Letter bomb explodes, catches fire in Amsterdam office, fourth for Netherlands in two days

A fourth letter bomb found within a two-day period in separate locations across the Netherlands exploded Thursday in Amsterdam in the latest wave of threats made from extortionists demanding payment in the form of Bitcoin. Three explosives – two found in businesses in Amsterdam and another in a Dutch town bordering Germany -- were the first to detonate, but the explosions did not cause any serious injuries.

A letter bomb exploded at the headquarters of banking group ING outside Amsterdam Thursday, Dutch News reported. The explosive went off after an employee opened a letter at the office located south of the city.

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One person was treated for smoke inhalation after the letter caught fire, but no one was seriously hurt, police said. Journalist Mick van Wely shared images on Twitter showing police and explosive experts vans outside ING headquarters.

Earlier Thursday, an explosive found inside a parcel at the office of a U.S. information technology firm Unisys was disarmed by local police before it could detonate, Reuters reported. (Unisys is in the town of Leusden, outside of the Dutch city of Utrecht, located about 30 miles southeast of Amsterdam.)

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The first letter bomb found this week exploded at about 8 a.m. local time Wednesday inside ABN Amro bank mail-sorting office in Amsterdam. The employee heard a hissing noise coming from inside the parcel and threw it in the trash, police said. Moments later, it detonated. No one was hurt.

Less than an hour later, about 140 miles away in the Dutch town of Kerkrade, located near the German border, a second letter bomb detonated inside the mailroom at Japanese printer company Ricoh, also not harming anyone, Dutch daily morning newspaper, De Telegraaf, reported.

Emergency services stand outside a postal sorting company after a bomb letter is believed to have detonated in the mailroom in the southern city of Kerkrade on February 12, 2020. (Photo by MARCEL VAN HOORN/ANP/AFP via Getty Images)

Emergency services stand outside a postal sorting company after a bomb letter is believed to have detonated in the mailroom in the southern city of Kerkrade on February 12, 2020. (Photo by MARCEL VAN HOORN/ANP/AFP via Getty Images)

Both explosions were minor, and according to police, were about the size of small fireworks. The two letter bombs found Wednesday were the first to detonate. There have been no arrests announced in the investigation, according to The Associated Press.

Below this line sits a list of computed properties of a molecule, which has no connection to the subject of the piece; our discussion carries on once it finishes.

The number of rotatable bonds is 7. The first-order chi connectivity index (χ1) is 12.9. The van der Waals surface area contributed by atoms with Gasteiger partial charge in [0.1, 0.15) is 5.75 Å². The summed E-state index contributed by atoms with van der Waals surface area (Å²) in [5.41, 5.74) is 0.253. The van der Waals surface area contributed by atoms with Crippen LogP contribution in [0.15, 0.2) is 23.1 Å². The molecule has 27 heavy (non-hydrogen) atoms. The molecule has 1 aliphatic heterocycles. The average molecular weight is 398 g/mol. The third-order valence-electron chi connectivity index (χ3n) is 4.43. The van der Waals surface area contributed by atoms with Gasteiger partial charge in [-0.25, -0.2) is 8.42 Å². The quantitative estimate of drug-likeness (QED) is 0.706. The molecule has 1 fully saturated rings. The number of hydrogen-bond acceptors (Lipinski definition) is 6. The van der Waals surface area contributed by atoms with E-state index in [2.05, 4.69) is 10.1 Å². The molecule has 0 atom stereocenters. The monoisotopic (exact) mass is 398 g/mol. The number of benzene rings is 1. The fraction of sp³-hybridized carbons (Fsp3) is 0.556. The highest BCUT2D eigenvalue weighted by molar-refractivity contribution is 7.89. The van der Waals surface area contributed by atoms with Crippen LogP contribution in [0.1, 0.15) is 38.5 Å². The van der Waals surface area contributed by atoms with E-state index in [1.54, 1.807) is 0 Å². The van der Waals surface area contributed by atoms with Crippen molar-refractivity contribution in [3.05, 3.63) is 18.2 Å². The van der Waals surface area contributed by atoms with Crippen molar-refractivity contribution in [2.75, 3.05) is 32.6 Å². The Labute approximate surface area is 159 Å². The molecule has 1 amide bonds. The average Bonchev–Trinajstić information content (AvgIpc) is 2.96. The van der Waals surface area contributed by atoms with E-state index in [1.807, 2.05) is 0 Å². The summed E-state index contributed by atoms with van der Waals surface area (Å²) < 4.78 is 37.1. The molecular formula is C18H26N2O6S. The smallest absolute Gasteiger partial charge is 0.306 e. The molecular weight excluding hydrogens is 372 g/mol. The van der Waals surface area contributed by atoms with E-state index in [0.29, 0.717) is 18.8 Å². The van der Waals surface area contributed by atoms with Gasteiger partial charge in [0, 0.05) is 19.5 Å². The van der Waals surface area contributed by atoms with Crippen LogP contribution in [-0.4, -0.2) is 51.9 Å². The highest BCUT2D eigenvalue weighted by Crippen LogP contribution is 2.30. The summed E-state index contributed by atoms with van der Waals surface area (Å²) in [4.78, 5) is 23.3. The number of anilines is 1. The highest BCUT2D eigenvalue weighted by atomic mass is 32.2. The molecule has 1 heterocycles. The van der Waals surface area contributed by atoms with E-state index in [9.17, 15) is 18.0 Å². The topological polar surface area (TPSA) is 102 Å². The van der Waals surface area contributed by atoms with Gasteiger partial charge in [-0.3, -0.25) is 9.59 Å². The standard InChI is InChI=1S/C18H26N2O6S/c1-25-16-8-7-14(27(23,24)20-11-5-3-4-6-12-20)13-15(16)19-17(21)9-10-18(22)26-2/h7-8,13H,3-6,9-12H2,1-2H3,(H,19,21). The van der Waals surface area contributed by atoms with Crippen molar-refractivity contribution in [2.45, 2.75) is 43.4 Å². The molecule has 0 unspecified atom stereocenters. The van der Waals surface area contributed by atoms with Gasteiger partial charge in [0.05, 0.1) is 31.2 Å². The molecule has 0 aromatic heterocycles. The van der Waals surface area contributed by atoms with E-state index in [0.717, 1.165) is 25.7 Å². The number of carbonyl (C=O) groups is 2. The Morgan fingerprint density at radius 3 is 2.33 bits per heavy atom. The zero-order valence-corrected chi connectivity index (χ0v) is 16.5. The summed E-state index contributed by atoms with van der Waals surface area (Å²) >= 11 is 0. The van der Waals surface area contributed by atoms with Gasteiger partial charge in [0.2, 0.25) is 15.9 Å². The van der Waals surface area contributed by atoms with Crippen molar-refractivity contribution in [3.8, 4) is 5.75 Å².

Also Wednesday, local police in Maastricht responded to calls about a suspected letter bomb at the ABN Amro bank branch in that southern city. They found no explosives; instead, a computer mouse inside that parcel, Aljazeera reported.

Emergency services stand outside a postal sorting company after a bomb letter is believed to have detonated in the mailroom in the southern city of Kerkrade on February 12, 2020. (Photo by Sem VAN DER WAL / ANP / AFP) / Netherlands OUT (Photo by SEM VAN DER WAL/ANP/AFP via Getty Images)

Emergency services stand outside a postal sorting company after a bomb letter is believed to have detonated in the mailroom in the southern city of Kerkrade on February 12, 2020. (Photo by Sem VAN DER WAL / ANP / AFP) / Netherlands OUT (Photo by SEM VAN DER WAL/ANP/AFP via Getty Images)

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Amsterdam police said in a statement they are taking into account the possibility that the latest mailroom explosions are linked to a string of letter bombs and warning letters sent to businesses last month. None of those devices detonated.

The wave of letter bombs dates back to last month. Since Jan. 3, letter bombs have been sent to locations across the Netherlands, including a hotel, a gas station, garage, a real estate agent and a bill collection service. All were disarmed before they could explode, Aljazeera reported. The explosives came with letters demanding payments in the form of the cryptocurrency Bitcoin. Authorities have not disclosed the amount of money demanded.

The Associated Press contributed to this report.